"If a truck gets 6.27 miles per gallon and the price per gallon is going up [6] cents, that is roughly a penny per mile ... driven in Arkansas," she said.

"It's difficult to pin mileage on an 'average' truck driver. A truck driver spending the majority of his/her time on local deliveries in Arkansas drives fewer miles (approx. 45,000/yr) than a truck driver traveling through the state on regional or national routes (approx. 120,000/yr)," Newton said in her written statement.

As for how truck drivers view the new tax on diesel, Newton said thousands of truck drivers spend their work day moving freight on Arkansas highways, and the industry relies on the efficiency and dependability of the highway network.

"The costs of congestion and re-routing are real," she said. "The majority of the trucking industry is willing to invest more in infrastructure because we believe it will create a safer workplace, better maintained infrastructure for our equipment and improve our ability to meet the demands of more customers, wanting more products, delivered on a tighter time frame than ever."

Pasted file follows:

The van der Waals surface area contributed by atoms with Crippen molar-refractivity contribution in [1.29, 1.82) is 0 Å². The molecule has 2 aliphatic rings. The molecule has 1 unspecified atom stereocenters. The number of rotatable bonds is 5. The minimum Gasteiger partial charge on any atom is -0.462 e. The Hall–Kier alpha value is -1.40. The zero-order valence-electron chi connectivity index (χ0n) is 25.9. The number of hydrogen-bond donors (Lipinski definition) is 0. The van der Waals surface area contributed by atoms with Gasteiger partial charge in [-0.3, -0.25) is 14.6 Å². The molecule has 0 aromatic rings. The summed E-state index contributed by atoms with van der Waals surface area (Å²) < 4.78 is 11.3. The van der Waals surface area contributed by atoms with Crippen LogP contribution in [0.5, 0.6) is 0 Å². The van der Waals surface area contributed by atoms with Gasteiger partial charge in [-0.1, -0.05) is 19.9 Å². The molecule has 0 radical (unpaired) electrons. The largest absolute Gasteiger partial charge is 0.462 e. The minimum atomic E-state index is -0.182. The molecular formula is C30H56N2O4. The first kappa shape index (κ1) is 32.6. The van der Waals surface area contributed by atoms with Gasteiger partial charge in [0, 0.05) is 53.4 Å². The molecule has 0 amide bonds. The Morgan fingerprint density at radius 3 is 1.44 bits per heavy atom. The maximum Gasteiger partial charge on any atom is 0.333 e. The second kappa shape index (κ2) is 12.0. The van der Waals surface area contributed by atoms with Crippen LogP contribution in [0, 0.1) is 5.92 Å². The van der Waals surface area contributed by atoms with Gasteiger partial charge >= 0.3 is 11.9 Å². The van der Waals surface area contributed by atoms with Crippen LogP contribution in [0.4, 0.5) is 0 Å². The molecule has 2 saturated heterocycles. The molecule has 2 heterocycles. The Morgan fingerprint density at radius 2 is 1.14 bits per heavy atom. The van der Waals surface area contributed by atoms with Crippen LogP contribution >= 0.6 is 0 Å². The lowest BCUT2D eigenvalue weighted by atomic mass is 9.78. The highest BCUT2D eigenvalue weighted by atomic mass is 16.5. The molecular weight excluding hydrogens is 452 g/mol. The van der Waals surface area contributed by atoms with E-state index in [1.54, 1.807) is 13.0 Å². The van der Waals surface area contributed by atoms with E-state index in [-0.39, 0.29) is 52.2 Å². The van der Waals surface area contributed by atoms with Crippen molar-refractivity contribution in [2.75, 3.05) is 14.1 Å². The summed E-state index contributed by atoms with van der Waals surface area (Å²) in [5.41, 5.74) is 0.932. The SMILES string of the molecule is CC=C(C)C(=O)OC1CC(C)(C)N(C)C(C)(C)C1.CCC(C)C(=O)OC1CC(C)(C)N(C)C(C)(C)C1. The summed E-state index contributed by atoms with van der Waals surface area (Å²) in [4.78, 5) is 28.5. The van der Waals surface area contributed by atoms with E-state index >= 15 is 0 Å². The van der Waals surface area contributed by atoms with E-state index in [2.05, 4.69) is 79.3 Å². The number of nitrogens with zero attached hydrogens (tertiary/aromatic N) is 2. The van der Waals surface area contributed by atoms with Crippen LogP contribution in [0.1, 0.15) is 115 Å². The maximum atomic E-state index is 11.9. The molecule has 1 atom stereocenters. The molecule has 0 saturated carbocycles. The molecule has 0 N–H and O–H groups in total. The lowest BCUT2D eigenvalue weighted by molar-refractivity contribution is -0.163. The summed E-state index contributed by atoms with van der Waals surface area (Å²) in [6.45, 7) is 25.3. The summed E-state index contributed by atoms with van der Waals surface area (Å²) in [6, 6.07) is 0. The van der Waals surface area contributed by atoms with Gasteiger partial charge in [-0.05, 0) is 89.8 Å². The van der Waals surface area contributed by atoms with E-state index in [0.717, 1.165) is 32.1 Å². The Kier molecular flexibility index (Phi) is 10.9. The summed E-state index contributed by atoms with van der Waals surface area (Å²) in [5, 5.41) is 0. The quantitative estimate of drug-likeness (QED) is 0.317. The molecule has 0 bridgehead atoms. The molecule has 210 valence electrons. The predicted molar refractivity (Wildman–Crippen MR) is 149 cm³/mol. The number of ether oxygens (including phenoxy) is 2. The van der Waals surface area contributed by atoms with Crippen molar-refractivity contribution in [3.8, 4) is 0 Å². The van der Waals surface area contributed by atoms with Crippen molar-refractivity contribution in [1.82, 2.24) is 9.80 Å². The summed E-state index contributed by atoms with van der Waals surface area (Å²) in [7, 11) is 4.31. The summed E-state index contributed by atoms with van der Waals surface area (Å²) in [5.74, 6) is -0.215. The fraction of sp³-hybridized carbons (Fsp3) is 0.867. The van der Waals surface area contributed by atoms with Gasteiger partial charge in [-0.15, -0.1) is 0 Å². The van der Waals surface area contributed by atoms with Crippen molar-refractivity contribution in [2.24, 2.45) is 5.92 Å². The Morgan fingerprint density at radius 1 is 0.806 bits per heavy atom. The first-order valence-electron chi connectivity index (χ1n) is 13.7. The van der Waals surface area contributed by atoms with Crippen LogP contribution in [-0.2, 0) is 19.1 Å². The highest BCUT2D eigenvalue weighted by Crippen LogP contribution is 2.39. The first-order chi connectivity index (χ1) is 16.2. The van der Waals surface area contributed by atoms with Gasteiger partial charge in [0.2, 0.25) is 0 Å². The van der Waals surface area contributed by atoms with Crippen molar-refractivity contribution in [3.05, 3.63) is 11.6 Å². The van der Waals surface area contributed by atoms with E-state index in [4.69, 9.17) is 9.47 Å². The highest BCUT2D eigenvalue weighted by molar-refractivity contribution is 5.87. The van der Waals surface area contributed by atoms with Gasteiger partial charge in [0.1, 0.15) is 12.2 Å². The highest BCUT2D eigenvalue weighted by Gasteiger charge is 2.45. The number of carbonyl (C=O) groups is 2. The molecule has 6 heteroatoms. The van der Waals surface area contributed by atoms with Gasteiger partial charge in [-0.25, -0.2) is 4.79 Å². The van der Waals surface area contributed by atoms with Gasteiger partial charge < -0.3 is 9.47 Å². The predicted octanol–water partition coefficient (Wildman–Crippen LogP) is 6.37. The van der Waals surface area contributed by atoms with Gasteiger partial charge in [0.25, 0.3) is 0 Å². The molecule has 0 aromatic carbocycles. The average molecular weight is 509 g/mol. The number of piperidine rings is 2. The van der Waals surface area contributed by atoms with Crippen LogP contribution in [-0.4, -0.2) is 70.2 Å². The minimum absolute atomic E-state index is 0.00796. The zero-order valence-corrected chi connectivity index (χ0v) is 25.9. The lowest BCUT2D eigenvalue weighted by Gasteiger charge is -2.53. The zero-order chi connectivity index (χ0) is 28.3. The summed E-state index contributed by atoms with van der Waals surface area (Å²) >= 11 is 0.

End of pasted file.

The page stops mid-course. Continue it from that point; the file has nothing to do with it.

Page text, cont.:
Act 416 requires the state Department of Transportation to make a report available to the governor and Legislative Council by Nov. 1 of each year detailing the expenditure of the revenue distributed to the department under this law and the projects financed with the revenue.

The entire $95 million raised for the Department of Transportation under Act 416 will be used for "system preservation -- basically taking care of what we already have," said Danny Straessle, a spokesman for the department.

"That includes overlays, bridge repair, etc.," he said. "These are the items that allow us to extend the useful life of roads/bridges.

"There will be no capital improvements made with this money ... no new construction," Straessle said.

Act 416 zipped through the Republican-controlled Legislature within about a month, after Hutchinson and legislative leaders unveiled on Feb. 11 a two-pronged plan to raise $300 million a year for highways and $57 million a year each for cities and counties for their roads. Act 416 is one part of the governor's two-pronged road plan.

Rice introduced SB336 on Feb. 14 and the Senate voted 27-8 for the measure a week later, according to the General Assembly's website. On March 4, the House voted 71-26 on an amended version of the bill. The Senate approved the changes 25-8 on March 5 and sent the bill to the governor, who signed it March 12.